One thing that makes the TRC testimonies so emotionally effective is the uniqueness of each story and what version of the truth they tell. Antjie Krog examines the personalization of individual’s stories especially when recounting the murder of Richard Mutase and his wife. What was particularly interesting about this story is that there are four different narratives of the events that happened on the night of the murders. The discrepancies between these stories seem to undermine the truth: the truth of the dead, the truth of the survivor, and the mission of the TRC. Through the analysis of these stories, Krog seems to be critical of the TRC and how the stories told, especially by those who committed violent crimes and advanced apartheid, alter their truth to cater towards the audience present at the hearings, as well as the “imagined audience”, who are those that these narrators think will appreciate the personalized story the most.
What was interesting to me was that in chapter 8 there seemed to be a distinction between the concept of a “story” and the “truth”. The stories told in regard to the Mutase murders are the best example of this because while the four stories have overlapping components, it is clear that the truth is missing when the stories start to differ from one another. The stories become more about proving which perpetrator is lying, versus what is the truth of the situation, which results in a lack of justice for the victims and their families.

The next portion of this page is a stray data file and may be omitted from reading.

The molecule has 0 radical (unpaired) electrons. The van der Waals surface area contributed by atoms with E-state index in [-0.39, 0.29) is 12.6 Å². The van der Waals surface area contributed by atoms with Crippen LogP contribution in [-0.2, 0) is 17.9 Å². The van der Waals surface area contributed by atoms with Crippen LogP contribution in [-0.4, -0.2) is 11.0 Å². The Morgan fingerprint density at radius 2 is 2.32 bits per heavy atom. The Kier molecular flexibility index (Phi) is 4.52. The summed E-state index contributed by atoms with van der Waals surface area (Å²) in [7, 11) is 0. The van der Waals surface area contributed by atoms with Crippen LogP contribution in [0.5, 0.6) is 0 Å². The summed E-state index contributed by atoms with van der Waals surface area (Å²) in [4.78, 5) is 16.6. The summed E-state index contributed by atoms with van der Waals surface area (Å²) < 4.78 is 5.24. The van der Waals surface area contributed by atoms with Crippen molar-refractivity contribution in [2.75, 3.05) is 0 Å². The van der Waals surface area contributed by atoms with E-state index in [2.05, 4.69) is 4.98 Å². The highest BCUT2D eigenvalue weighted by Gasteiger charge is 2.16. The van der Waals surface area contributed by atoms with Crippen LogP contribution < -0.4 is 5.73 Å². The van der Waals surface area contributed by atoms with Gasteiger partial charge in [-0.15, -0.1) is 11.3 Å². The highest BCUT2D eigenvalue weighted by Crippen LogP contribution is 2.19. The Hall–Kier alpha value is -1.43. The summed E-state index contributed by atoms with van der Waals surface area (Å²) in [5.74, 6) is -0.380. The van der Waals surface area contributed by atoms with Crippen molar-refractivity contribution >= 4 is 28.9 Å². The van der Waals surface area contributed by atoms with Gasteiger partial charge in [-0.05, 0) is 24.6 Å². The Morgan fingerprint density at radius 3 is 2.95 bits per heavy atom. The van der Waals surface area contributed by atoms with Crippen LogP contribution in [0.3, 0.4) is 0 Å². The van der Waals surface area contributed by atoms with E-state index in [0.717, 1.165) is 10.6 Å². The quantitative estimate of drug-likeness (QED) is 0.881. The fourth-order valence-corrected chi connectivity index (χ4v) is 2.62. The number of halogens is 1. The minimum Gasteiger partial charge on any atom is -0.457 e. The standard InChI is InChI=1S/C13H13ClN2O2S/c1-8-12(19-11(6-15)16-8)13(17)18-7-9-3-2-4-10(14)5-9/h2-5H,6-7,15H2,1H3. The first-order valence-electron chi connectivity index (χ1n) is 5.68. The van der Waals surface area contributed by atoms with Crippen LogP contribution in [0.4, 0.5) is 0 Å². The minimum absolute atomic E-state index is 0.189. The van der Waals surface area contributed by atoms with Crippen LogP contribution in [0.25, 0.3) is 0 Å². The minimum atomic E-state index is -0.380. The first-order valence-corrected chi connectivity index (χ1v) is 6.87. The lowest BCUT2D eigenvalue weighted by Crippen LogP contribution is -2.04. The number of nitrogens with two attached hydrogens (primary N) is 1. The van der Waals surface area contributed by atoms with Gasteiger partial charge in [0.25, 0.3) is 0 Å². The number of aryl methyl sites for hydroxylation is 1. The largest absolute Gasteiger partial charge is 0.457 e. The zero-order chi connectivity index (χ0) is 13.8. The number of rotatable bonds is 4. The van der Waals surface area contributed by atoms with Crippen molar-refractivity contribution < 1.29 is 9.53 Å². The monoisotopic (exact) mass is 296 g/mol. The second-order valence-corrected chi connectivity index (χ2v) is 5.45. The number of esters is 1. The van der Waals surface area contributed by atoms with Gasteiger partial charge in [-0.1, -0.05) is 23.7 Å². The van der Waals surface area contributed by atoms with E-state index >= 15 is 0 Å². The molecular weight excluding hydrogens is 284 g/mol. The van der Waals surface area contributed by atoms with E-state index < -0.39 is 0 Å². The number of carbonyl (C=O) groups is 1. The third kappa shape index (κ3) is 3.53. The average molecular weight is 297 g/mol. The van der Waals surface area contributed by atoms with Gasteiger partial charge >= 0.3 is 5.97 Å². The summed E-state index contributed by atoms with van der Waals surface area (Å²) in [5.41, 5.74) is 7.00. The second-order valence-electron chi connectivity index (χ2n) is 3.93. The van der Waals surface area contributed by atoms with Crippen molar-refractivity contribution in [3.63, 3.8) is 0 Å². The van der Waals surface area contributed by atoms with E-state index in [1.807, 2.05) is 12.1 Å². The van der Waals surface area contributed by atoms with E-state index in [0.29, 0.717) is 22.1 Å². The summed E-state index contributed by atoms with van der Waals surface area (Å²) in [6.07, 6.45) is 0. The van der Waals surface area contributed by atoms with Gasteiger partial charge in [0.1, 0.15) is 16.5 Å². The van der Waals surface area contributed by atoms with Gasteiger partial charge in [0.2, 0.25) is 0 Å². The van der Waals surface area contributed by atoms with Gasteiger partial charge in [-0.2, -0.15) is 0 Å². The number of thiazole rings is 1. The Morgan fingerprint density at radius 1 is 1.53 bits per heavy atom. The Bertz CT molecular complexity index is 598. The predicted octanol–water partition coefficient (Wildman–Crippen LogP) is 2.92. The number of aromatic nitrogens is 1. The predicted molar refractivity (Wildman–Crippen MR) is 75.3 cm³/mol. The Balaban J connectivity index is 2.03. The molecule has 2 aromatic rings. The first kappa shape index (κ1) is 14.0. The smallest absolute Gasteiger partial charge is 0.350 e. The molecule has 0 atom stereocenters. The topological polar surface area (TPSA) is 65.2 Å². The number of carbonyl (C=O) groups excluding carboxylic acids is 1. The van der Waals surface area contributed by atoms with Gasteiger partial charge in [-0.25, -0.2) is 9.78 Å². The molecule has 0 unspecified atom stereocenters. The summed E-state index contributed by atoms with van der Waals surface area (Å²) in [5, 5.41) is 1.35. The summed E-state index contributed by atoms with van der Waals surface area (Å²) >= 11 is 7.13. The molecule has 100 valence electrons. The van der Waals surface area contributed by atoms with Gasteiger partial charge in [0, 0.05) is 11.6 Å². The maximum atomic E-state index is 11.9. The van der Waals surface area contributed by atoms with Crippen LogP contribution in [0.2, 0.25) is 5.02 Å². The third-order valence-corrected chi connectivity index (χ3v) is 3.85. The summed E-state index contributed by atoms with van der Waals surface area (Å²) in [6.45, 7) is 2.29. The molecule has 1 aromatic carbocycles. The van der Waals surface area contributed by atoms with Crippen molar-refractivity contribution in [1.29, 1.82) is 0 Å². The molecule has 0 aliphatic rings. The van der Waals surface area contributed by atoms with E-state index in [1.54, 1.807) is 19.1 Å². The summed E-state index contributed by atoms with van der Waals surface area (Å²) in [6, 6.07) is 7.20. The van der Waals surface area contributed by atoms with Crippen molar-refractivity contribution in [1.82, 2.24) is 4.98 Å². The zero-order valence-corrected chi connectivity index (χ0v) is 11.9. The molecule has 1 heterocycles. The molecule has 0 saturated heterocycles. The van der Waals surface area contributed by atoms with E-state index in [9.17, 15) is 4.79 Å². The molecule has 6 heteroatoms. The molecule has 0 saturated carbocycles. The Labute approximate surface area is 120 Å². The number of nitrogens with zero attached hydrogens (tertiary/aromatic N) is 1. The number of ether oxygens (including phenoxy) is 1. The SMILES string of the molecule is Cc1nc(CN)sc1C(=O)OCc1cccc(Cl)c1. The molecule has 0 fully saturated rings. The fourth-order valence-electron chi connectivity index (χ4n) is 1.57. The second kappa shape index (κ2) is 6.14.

While reading Krog’s “Country of My Skull” and watching the documentary “Long Night’s Journey into Day” I was very focused on the portrayal of the Truth and Reconciliation Committee in both. As I mentioned in my previous blog post, prior to watching and reading about South Africa and the violence within its apartheid society, I was completely unaware of it. The TRC especially interested me, because it is very different from the justice system here in the United States. The United States is primarily focused on incarceration (although many say it is also focused on rehabilitation) – while in South Africa it is shown that the TRC’s main focus is reconciliation as a form of justice.
One thing I think is a positive about the TRC is that the victims often get some form of closure. In the documentary, the perpetrators were brought forth in front of the TRC and confessed their crimes to the families and friends of the victims. There were also scenes where the the families got to meet face to face with the perpetrators and gain some sort of explanation and apology for the crimes committed against their loved one. Similarly, in “Country of My Skull” the TRC was in place to offer some sort of reconciliation and to try and move forward from South Africa’s dark and disturbing past.